Commentary: What should happen when a person living in our country seeking asylum has their case heard by the court, is found not to be eligible for asylum and is ordered to be removed from the country?
That question, posed by José Díaz-Balart during the recent Democratic debate, deserves a discussion longer than what was allowed for in the debate format. After all, every case is different.
What if the person has been a productive member of the community for a decade or longer? What if he or she is the sole provider for American-born children? What about the Dreamers who were brought here by their parents when they were young children? What if the person is a member of the military or a first responder serving their hometown?
It’s estimated that there are more than 1 million people who have remained in the country following a court order of removal. Some of them, like former Mexican journalist Emilio Gutierrez Soto, have incredibly compelling cases to make. His reporting on corruption in the Mexican military resulted in death threats that forced him to flee to Las Cruces with his son, where they have lived for nine years.
There’s no benefit to our country to be derived from the deportation of those who have lived and worked here for years. But, there is no remedy offered by Congress that would provide a legal way forward.
And so, lacking the political will necessary to reform an asylum system that was designed for the Cold War, both sides have settled into an uncomfortable status quo in which we simply ignore laws instead of trying to fix them.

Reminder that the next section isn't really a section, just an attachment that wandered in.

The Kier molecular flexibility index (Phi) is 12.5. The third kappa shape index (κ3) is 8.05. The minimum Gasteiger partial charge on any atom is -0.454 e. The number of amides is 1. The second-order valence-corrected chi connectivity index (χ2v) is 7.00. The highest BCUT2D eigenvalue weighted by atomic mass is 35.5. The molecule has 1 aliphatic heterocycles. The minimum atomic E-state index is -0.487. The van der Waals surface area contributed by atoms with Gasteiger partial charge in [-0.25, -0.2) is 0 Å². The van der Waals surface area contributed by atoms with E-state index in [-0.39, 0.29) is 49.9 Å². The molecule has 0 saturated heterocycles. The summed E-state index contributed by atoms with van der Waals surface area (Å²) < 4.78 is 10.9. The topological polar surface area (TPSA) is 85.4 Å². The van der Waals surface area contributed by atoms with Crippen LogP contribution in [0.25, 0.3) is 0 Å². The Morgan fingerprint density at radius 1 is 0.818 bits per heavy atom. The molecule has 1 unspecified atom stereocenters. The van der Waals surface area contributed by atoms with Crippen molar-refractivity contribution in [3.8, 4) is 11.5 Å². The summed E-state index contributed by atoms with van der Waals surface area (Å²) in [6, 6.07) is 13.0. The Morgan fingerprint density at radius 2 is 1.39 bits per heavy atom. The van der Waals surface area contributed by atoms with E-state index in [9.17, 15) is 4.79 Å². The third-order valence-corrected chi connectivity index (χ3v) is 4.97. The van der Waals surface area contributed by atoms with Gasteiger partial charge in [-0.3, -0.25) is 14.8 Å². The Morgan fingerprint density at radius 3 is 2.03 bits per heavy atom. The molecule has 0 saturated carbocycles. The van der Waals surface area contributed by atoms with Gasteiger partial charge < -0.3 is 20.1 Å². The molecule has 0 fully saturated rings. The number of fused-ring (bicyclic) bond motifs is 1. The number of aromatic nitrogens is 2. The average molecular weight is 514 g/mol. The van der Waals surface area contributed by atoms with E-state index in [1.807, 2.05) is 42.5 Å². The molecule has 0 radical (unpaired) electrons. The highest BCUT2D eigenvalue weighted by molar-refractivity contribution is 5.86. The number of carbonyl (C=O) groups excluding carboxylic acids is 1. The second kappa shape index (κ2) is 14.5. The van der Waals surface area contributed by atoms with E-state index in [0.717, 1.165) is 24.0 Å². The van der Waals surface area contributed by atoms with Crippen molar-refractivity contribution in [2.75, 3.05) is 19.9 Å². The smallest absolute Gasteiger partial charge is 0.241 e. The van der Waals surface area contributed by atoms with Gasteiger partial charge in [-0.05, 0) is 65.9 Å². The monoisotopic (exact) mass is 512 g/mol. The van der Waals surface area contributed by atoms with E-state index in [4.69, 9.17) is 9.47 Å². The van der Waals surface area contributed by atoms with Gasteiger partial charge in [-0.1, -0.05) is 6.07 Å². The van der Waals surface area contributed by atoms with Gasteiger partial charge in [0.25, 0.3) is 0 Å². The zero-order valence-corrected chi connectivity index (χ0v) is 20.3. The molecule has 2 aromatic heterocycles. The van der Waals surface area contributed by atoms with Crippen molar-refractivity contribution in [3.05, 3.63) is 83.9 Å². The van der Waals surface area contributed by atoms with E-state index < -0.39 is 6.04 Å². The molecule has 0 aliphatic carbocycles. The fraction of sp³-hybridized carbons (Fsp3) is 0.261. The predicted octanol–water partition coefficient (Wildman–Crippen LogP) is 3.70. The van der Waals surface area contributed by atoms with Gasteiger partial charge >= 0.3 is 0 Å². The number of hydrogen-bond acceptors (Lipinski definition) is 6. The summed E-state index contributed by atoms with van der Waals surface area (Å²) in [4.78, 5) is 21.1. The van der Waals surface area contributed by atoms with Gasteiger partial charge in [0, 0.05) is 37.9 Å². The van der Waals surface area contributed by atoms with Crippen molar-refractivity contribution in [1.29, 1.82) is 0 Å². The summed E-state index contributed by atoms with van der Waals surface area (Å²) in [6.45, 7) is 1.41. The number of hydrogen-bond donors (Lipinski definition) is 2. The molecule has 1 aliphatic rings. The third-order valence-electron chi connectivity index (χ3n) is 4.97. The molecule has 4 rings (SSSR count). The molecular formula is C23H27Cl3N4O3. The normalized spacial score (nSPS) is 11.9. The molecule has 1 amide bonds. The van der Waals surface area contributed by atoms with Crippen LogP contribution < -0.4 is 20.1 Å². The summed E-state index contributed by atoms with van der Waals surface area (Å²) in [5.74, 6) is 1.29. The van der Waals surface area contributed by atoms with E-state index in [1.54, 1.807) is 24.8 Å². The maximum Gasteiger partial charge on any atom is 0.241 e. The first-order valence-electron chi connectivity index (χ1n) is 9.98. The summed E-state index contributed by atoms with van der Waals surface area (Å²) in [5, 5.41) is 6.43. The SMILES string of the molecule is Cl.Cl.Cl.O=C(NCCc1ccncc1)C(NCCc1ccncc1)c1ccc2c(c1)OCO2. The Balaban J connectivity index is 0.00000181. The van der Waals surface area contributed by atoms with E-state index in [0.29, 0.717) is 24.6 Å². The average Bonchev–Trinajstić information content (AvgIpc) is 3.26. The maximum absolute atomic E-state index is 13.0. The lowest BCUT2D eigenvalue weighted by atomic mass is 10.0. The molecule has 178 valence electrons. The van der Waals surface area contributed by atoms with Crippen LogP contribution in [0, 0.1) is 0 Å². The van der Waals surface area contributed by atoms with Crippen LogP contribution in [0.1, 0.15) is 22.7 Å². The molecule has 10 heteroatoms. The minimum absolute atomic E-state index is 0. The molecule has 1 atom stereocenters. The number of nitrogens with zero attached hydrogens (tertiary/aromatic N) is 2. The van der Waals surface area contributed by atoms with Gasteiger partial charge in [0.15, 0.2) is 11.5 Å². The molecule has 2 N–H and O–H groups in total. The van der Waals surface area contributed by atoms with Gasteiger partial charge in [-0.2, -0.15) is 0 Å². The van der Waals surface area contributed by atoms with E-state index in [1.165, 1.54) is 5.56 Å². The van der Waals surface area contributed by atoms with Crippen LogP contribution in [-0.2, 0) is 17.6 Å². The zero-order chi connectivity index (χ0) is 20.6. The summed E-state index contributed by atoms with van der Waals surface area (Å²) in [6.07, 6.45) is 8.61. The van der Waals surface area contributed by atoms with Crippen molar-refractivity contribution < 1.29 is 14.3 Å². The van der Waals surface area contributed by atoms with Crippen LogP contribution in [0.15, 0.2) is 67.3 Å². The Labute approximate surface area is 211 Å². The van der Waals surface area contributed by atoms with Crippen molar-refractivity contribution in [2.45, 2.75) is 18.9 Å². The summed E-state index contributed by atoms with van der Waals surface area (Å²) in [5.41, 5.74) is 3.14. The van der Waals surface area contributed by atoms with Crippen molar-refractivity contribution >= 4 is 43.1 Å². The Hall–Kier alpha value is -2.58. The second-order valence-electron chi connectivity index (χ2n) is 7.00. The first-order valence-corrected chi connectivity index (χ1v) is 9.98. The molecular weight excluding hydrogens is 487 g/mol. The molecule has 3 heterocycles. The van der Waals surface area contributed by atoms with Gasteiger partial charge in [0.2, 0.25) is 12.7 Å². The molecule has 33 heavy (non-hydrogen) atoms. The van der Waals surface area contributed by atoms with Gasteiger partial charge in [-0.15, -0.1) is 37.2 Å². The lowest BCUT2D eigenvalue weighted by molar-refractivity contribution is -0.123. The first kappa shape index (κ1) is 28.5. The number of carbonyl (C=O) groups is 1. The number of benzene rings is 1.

In his failed attempts to get Congress to act, former President Barack Obama argued for years that he did not have the power to offer protection to Dreamers through executive action. Then, when it became clear that waiting for Congress was hopeless, Obama did what he said he couldn’t.
Republicans are now challenging that action in court, while at the same time assuring that they don’t really want to see all those kids get deported.
Everybody understands that we’re not going to have a mass roundup and forced deportation of the more than 1 million people with orders of removal. But, any attempt to sort out that situation and come to some kind of reconciliation is immediately denounced as amnesty.
Without the ability to legislate, we’re left with political theater.
President Donald Trump is threatening mass deportations … again. He originally sent a tweet in June threatening “millions” of deportations, with raids focused on cities that have opposed his hardline immigration policies. He now says the raids will be coming “fairly soon.”
Obama deported more than 400,000 people in 2012, and hoped nobody would notice. Trump has yet to deport as many as 300,000 in any one year, but is drawing attention to the issue every day.
His administration has routinely violated court-ordered restrictions on the detention of children. Federal facilities used to hold immigrants lack basic necessities. A recent General Accounting Office inspection of four facilities found “immediate risks or egregious violations of detention standards,” including inadequate medical care, significant food safety issues and overly restrictive segregation.
Obama tried to find a compassionate solution, but ended up being the deporter in chief. Trump clearly desires a more hard-line solution. But his zero tolerance policy has inflicted cruelty on children and families without slowing the flow of new immigrants.
Congress shakes its collective head in disapproval and does nothing.
Walt Rubel can be reached at firstname.lastname@example.org.